A Cosmic Lifeguard By Jon Lewis
A Cosmic Lifeguard and a Lesson from Genesis
The hot sun glistens off the water of the busy community swimming pool as the lifeguard, high up in his elevated chair, scans the summer bathers with a trained eye.
Suddenly, he blows his whistle and points to a cluster of young boys engaged in some energetic horseplay. “
Hey guys, no forceable dunking. You can have fun splashing each other but holding someone under water is against the rules and it can lead to accidental drowning.”
Duly warned, the boys continue their fun with slightly less aggression. A few minutes later, needing to take a break from an hour in the hot sun, he lets a fellow lifeguard replace him as he climbs down and then dives into the pool’s deep end for a refreshing dip.
These two scenes of a lifeguard sitting in his chair and then diving into the pool give me a new picture for understanding a theology of creation care. The concept of being a faithful steward of our natural environment is as biblical as Genesis chapter two where God took Adam and “put him in the Garden of Eden to work it and take care of it,” (Genesis 2:15 NIV.)
But thanks to contentious dialogues on climate change and management of natural resources, often driven by political agenda, our understanding stewarding the environment has become clouded, confused, or lost altogether.
Returning to our swimming pool metaphor, let’s consider the two scenes again.
In the first, the lifeguard is in a position that puts him APART FROM the environment of the swimmers in the water. From the vantage point of his elevated chair, his job is to care for the overall safety of whatever happens in the pool. I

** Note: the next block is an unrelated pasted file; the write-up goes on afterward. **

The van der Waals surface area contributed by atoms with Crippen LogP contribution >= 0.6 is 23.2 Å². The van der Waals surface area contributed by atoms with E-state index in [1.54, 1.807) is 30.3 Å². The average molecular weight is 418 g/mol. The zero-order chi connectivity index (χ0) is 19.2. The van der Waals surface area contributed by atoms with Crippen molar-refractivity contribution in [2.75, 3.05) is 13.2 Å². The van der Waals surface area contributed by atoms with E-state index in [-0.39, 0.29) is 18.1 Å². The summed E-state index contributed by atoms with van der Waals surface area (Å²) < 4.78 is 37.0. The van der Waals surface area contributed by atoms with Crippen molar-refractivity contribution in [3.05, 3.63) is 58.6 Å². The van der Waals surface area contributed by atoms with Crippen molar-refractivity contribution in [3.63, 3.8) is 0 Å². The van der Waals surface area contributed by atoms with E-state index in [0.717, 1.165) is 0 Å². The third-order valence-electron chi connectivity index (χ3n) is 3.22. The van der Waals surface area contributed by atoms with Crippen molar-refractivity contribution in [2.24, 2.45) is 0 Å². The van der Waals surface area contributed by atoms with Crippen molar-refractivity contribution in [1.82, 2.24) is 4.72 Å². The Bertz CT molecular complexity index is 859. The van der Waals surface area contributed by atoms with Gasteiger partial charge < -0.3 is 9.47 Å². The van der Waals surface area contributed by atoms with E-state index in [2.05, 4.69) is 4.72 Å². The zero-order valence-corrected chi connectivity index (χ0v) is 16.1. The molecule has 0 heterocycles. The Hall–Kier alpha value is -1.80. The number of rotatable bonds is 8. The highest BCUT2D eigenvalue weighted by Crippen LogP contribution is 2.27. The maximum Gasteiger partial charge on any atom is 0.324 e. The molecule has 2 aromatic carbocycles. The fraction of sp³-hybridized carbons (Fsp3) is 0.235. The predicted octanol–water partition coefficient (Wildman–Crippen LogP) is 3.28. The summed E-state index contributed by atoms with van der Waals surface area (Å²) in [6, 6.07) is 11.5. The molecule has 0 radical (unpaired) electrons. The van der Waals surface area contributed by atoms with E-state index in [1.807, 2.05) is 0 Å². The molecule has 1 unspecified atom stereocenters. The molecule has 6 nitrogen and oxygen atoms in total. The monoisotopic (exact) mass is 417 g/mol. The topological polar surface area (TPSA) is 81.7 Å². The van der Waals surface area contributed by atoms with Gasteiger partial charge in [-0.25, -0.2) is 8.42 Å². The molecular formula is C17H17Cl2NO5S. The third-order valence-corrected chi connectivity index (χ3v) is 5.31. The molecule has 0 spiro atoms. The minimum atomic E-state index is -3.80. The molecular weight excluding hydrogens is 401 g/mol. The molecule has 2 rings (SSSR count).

n the second scene where the lifeguard dives into the pool, he is now A PART OF the aquatic environment and subject to all the same laws of physics and buoyancy as everyone else in the pool. His title of lifeguard does not give him any special privilege or advantage in how a person must interact with water as any of the other swimmers.
All human beings created by God, have a similar dual-role relationship with His creation. First, as creatures composed of atoms and molecules, we are definitely A PART OF the cosmos that God has made and share equal identity in terms of our physical composition as rocks, plants and animals. But as people in whom He has also imprinted His divine image, we have the unique right to stand APART FROM the rest of creation as co-rulers with God—according to the mandate of Genesis chapter two.
So how does this dual role understanding help in crafting a theology of creation care? Because embracing the co-ruler mandate clearly drives a deep sense of RESPONSIBILITY for the world God has created. That, in turn, should mitigate any tendency we might have for neglect or complacency in caring for the physical environments in which we have been placed.
Secondly, accepting the fact that we are equal creations along with everything else on our planet leaves us with a sense of HUMILITY that should prevent any arrogance leading to potential abuse of the world around us. Armed with these paired values of RESPONSIBILITY and HUMILITY, we now have a means of crafting a proper and healthy relationship with God’s creation as we engage in guiding and guarding its complexity, beauty, and infinite variety.
What better way to define what it means to be a faithful steward and lifeguard (i.e. guardian of life) of this awesome God-create cosmos!
Jon Lewis is a Senior Associate for Partnership Advancement with OC International and focuses on encouraging global Christian leaders towards greater ministry effectiveness. With over 40-years of experience, he also served as a MAF mission pilot in Africa and CEO of Partners International.
Registration is now officially open for The Outcomes Conference 2021 in Jacksonville, Florida!
Rates increase on July 1, 2020.
What is Christian Leadership Alliance?
Christian Leadership Alliance equips and unites leaders to transform the world for Christ. We are the leaders of Christ-centered organizations who are dedicated to faithful stewardship for greater kingdom impact.